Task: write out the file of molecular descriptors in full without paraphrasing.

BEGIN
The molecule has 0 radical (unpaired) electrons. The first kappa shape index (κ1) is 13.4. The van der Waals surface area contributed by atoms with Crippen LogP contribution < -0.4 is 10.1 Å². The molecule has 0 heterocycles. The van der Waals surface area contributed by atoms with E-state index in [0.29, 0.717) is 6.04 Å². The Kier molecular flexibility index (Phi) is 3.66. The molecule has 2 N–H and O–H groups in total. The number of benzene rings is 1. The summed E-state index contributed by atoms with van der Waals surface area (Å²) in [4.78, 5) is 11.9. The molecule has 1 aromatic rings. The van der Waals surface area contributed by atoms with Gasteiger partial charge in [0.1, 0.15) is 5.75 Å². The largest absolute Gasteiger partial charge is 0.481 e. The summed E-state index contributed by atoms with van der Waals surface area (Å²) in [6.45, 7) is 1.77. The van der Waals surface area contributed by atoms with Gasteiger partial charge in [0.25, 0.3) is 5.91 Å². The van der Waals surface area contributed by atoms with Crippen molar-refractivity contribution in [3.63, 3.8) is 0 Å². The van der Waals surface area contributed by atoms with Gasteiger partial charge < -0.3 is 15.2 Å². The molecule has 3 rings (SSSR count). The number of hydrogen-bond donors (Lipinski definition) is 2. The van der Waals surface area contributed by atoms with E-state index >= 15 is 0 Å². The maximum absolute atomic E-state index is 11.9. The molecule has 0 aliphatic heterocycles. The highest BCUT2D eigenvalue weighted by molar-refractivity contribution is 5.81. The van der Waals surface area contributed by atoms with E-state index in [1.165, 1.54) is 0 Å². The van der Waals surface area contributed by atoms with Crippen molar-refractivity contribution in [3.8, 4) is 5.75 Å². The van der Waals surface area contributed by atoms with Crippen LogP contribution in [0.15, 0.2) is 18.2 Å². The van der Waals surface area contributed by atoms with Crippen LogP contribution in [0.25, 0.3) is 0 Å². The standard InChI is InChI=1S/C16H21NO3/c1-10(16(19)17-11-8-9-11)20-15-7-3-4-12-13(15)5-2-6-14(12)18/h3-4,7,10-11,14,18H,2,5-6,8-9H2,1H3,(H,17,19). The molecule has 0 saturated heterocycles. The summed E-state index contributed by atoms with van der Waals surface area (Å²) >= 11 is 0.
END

The molecule has 0 radical (unpaired) electrons. The first kappa shape index (κ1) is 13.4. The van der Waals surface area contributed by atoms with Crippen LogP contribution < -0.4 is 10.1 Å². The molecule has 0 heterocycles. The van der Waals surface area contributed by atoms with E-state index in [0.29, 0.717) is 6.04 Å². The Kier molecular flexibility index (Phi) is 3.66. The molecule has 2 N–H and O–H groups in total. The number of benzene rings is 1. The summed E-state index contributed by atoms with van der Waals surface area (Å²) in [4.78, 5) is 11.9. The molecule has 1 aromatic rings. The van der Waals surface area contributed by atoms with Gasteiger partial charge in [0.1, 0.15) is 5.75 Å². The largest absolute Gasteiger partial charge is 0.481 e. The summed E-state index contributed by atoms with van der Waals surface area (Å²) in [6.45, 7) is 1.77. The van der Waals surface area contributed by atoms with Gasteiger partial charge in [0.25, 0.3) is 5.91 Å². The van der Waals surface area contributed by atoms with Crippen molar-refractivity contribution in [3.63, 3.8) is 0 Å². The van der Waals surface area contributed by atoms with Gasteiger partial charge < -0.3 is 15.2 Å². The molecule has 3 rings (SSSR count). The number of hydrogen-bond donors (Lipinski definition) is 2. The van der Waals surface area contributed by atoms with E-state index >= 15 is 0 Å². The maximum absolute atomic E-state index is 11.9. The molecule has 0 aliphatic heterocycles. The highest BCUT2D eigenvalue weighted by molar-refractivity contribution is 5.81. The van der Waals surface area contributed by atoms with E-state index in [1.165, 1.54) is 0 Å². The van der Waals surface area contributed by atoms with Crippen molar-refractivity contribution in [3.8, 4) is 5.75 Å². The van der Waals surface area contributed by atoms with Crippen LogP contribution in [0.15, 0.2) is 18.2 Å². The van der Waals surface area contributed by atoms with Crippen LogP contribution in [0.25, 0.3) is 0 Å². The standard InChI is InChI=1S/C16H21NO3/c1-10(16(19)17-11-8-9-11)20-15-7-3-4-12-13(15)5-2-6-14(12)18/h3-4,7,10-11,14,18H,2,5-6,8-9H2,1H3,(H,17,19). The molecule has 0 saturated heterocycles. The summed E-state index contributed by atoms with van der Waals surface area (Å²) >= 11 is 0.